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RE: [Root_Cause_State_of_the_Practice] Boeing 747 loses Oxygen bottle: investigation without recommendations.

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  • Noga, Scott T
    Tim, It depends on the circumstance as to what is most appropriate. In the case of equipment failure, depending on significance (and time allotted by
    Message 1 of 6 , Dec 1, 2010
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      Tim,

       

      It depends on the circumstance as to what is most appropriate.

       

      In the case of equipment failure, depending on significance (and time allotted by management) it can range from a relatively simple qualitative assessment of probability vs. consequence which any analyst can do (particularly when armed with a set of potential failure modes from your analysis and existing MTBF analysis data) to a more formal reliability prediction called upon from reliability engineers combined with evaluation of potential consequences of recurrence.

       

      For other types of failures and to sell a particular set of corrective actions to management from a risk based and cost/benefit standpoint I typically use value engineering techniques, which are generally easily understood and relatively easy to perform.

       

      Scott

       

      From: Root_Cause_State_of_the_Practice@yahoogroups.com [mailto:Root_Cause_State_of_the_Practice@yahoogroups.com] On Behalf Of Lovley, Timothy
      Sent: Monday, November 29, 2010 9:49 AM
      To: Root_Cause_State_of_the_Practice@yahoogroups.com
      Subject: RE: [Root_Cause_State_of_the_Practice] Boeing 747 loses Oxygen bottle: investigation without recommendations.

       

       

      Scott,

      What are you using for the  “probability analysis”? I have been looking for something to help when discussing the effectiveness of corrective action discussions.

      Tim L>

       

      Tim Lovley, CSP, CFPS, CUSA

      Director H&S Eastern Fleet

      845.220.3986 O!

      845.742.4105 M

      713.388.6004 F

      312E198e BB PIN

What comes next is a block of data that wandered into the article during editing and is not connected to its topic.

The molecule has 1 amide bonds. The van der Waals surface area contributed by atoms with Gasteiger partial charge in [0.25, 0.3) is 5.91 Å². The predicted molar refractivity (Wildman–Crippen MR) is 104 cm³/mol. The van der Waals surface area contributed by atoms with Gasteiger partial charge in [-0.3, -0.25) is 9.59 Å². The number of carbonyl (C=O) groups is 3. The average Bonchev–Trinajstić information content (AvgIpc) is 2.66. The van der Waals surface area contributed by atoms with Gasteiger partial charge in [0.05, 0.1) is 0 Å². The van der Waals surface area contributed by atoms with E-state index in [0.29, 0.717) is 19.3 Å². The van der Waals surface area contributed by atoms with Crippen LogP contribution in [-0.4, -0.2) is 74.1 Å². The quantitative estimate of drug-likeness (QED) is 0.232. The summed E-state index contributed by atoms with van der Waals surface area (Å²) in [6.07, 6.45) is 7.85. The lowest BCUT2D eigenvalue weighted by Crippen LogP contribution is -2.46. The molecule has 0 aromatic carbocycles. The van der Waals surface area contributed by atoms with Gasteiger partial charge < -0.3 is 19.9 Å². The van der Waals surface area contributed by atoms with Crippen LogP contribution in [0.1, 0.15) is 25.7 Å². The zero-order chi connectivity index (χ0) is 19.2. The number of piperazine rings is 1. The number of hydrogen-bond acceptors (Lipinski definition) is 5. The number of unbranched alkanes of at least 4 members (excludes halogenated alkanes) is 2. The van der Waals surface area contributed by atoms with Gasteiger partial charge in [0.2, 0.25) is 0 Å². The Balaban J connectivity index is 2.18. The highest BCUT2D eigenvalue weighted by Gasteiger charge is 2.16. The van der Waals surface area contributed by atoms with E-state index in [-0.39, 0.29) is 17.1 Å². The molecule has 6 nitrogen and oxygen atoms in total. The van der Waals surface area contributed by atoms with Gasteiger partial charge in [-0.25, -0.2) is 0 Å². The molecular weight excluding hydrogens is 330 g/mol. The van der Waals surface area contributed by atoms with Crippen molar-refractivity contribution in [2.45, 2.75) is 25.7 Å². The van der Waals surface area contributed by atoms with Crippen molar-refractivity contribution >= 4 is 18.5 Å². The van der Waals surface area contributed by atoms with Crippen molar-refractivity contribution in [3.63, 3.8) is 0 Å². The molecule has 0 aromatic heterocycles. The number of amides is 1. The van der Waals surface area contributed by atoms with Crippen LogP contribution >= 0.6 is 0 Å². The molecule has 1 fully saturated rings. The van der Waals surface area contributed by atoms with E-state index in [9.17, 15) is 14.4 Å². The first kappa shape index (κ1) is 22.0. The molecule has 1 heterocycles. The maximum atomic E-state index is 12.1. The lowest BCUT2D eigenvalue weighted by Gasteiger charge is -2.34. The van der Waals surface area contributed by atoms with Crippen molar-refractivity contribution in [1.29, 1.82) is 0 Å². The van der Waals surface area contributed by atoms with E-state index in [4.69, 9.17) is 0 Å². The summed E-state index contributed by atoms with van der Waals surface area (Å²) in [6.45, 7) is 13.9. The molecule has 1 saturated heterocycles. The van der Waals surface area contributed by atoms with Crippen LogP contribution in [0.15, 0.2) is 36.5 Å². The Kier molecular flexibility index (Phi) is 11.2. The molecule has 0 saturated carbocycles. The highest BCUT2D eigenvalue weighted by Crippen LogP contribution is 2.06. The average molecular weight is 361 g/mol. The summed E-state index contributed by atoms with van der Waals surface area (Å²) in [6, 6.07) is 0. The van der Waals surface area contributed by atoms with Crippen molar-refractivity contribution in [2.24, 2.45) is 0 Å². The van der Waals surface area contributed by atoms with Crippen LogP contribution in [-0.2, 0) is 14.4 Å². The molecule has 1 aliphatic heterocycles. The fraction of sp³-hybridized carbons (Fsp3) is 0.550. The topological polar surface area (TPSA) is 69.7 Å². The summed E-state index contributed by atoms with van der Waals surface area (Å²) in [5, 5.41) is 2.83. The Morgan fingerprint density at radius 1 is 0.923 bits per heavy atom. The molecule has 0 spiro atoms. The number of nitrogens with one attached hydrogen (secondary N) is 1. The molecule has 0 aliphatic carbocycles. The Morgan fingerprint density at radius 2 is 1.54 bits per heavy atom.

Tim.Lovley@...

      Learn from yesterday, don't repeat yesterday's mistakes today, and improve for tomorrow.

       

       

       

      From: Root_Cause_State_of_the_Practice@yahoogroups.com [mailto:Root_Cause_State_of_the_Practice@yahoogroups.com] On Behalf Of Noga, Scott T
      Sent: Monday, November 29, 2010 12:36 PM
      To: Root_Cause_State_of_the_Practice@yahoogroups.com
      Subject: RE: [Root_Cause_State_of_the_Practice] Boeing 747 loses Oxygen bottle: investigation without recommendations.

       

       

      Paul,

       

      Good question. That is a common outcome whenever crucial evidence associated with an event is lost or destroyed.  Usually an investigation bears fruit anyway.  But in such cases I make it clear that conclusions are based on certain assumptions, accompanied by a probability analysis of the assumptions and the associated risks.  If possible, practical corrective action(s) that address all the known possibilities are implemented.  If not, mitigative actions are implemented that minimize consequences and capture/retain evidence should the event recur.

       

      I’d be interested in hearing of additional actions investigators have taken.

      ! Scott

       

      From: Root_Cause_State_of_the_Practice@yahoogroups.com [mailto:Root_Cause_State_of_the_Practice@yahoogroups.com] On Behalf Of paulclyn2000
      Sent: Monday, November 29, 2010 5:50 AM
      To: Root_Cause_State_of_the_Practice@yahoogroups.com
      Subject: [Root_Cause_State_of_the_Practice] Boeing 747 loses Oxygen bottle: investigation without recommendations.

       

       

      All,

      It is hard to swallow (for investigators as well as principals), but we all know of investigations which -for some reason or another- have not resulted in a clear (set of) root cause(s) or effective remedial action(s). Here is an e! xample from the air transport industry.

      < http://www.skybrary.aero/index.php/B744,_en-route,_South_China_Sea,_2008_%28AW_LOC%29?utm_source=SKYbrary&utm_campaign=d305e45efb-SKYbrary_Highlight_29_11_2010&utm_medium=email  >

      When was the last time you got trapped in this 'cul de sac'?
      How did you handle the situation with (sr.) managers and principals?

      Take care, Paul.

      _._,___

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